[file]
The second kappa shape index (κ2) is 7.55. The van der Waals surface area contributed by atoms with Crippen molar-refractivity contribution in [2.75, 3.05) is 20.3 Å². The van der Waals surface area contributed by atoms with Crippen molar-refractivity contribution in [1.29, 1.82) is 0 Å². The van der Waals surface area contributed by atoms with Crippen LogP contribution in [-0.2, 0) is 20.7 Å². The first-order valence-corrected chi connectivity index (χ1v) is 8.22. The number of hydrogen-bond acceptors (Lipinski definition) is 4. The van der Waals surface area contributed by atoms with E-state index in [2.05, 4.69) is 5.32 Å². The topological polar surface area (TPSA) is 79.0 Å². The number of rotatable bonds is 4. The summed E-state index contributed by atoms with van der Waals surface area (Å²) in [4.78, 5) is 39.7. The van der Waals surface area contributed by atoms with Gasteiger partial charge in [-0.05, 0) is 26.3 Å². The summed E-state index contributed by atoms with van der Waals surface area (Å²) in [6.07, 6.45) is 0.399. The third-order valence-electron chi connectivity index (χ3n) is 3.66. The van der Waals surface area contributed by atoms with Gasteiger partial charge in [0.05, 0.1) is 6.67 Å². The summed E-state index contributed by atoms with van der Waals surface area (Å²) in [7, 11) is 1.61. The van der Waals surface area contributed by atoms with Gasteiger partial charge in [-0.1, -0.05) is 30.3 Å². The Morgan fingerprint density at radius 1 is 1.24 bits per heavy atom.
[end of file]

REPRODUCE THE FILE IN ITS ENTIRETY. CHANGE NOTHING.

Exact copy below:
The second kappa shape index (κ2) is 7.55. The van der Waals surface area contributed by atoms with Crippen molar-refractivity contribution in [2.75, 3.05) is 20.3 Å². The van der Waals surface area contributed by atoms with Crippen molar-refractivity contribution in [1.29, 1.82) is 0 Å². The van der Waals surface area contributed by atoms with Crippen LogP contribution in [-0.2, 0) is 20.7 Å². The first-order valence-corrected chi connectivity index (χ1v) is 8.22. The number of hydrogen-bond acceptors (Lipinski definition) is 4. The van der Waals surface area contributed by atoms with E-state index in [2.05, 4.69) is 5.32 Å². The topological polar surface area (TPSA) is 79.0 Å². The number of rotatable bonds is 4. The summed E-state index contributed by atoms with van der Waals surface area (Å²) in [4.78, 5) is 39.7. The van der Waals surface area contributed by atoms with Gasteiger partial charge in [-0.05, 0) is 26.3 Å². The summed E-state index contributed by atoms with van der Waals surface area (Å²) in [6.07, 6.45) is 0.399. The third-order valence-electron chi connectivity index (χ3n) is 3.66. The van der Waals surface area contributed by atoms with Gasteiger partial charge in [0.05, 0.1) is 6.67 Å². The summed E-state index contributed by atoms with van der Waals surface area (Å²) in [7, 11) is 1.61. The van der Waals surface area contributed by atoms with Gasteiger partial charge in [-0.1, -0.05) is 30.3 Å². The Morgan fingerprint density at radius 1 is 1.24 bits per heavy atom.